There are 112,000 students in rhe system. Many are just starting their education for the first time as kindergartners this fall. Many others will leave our schools in the spring as they receive hard-earned diplomas. All of them deserve every resource we can afford to provide during the time that they are with us. BCPS committed to investing $200 million into digital resources for our children during their time in our schools and we should be proud of it. It is an announcement to our children and our community that we have their backs in preparing for jobs of the future.
While that sounds like a scary number, that breaks down to roughly $150 per student per year for the duration of their public education. Or, about the same as what the New York Times and Baltimore Sun asks of its readers for subscriptions each year. We’re giving children resources necessary for achieving success with that investment. The papers are apparently using it to pick on educators and the charities that support them. Schools that encourage children to safely “hug” their devices to prevent repair costs and charities that organize fundraisers to raise money for grants and scholarships should be applauded, not mocked.
Shame on you.
It’s been a politically charged year in general, but I can recall few years that have been so partisan for Baltimore County Public Schools. We need to cut it out, and the school board can help us set the tone for doing so immediately before the system is only further politicized by more than half of the board being decided by contested political election for the first time.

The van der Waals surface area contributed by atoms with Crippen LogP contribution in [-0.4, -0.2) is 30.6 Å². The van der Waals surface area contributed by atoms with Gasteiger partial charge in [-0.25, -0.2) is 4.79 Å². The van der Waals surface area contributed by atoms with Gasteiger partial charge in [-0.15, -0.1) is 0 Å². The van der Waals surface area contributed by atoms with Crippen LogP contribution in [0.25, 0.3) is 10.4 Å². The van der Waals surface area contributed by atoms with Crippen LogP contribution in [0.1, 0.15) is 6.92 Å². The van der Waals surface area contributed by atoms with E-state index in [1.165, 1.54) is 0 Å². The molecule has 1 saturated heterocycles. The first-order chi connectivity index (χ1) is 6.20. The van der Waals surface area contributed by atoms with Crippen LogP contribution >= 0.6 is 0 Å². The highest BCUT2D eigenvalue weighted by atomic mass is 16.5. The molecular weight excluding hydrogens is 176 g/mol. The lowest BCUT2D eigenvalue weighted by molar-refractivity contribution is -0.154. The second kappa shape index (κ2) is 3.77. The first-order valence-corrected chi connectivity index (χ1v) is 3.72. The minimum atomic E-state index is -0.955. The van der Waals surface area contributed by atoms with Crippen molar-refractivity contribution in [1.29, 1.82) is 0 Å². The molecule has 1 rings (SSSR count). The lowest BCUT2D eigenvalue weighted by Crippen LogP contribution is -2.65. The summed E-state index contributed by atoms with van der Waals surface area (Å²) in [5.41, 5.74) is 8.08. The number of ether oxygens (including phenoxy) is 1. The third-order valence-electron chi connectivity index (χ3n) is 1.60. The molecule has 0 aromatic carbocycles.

For all its noise, former superintendent Dallas Dance’s abrupt departure looks to have provided the school system a blessing in the form of interim-superintendent Verletta White. And regardless of whatever The Sun decided to ignorantly report, Ms. White is universally respected and praised within the local community. The school board should call a vote right now to remove the “interim” status and confirm Ms. White as our superintendent for years to come.
Doing so would be a rejection of politics and a win for our school system. Ms. White is a homegrown talent who was a Baltimore County student, turned teacher, turned administrator who sends her own children to Baltimore County Public Schools. Her commitment to being in Baltimore County long term could not be more clear and her intentions could not appear more genuine. Her use of her vacation time during the past several years is just further proof of it. This is a stark departure from her predecessor, who was long presumed to be a temporary fix before seeking greener pastures. Her vision for the system is one that you’d be hard pressed to find anyone disagree with: We must do a better job on the basics. That starts with stronger culture, cleaner environments and improved literacy.
Should the school board opt to open an executive search for additional options for the position, it will cost taxpayers hundreds of thousands of dollars in consulting and headhunting fees that could be applied to the resources we so desperately need. Should the board not, we’ll watch our homegrown first ever female superintendent become the most sought-after talent in the country.
I hope my fellow residents of Baltimore County will help us to keep the political agendas like the one demonstrated by these articles out of our classrooms. In my opinion, providing a show of support for our incredible leaders like Ms. White is a great place to start.
M. Timothy Bojanowski, Towson
The writer is president of the Towson Chamber of Commerce and board member for the Education Foundation of Baltimore County Public Schools.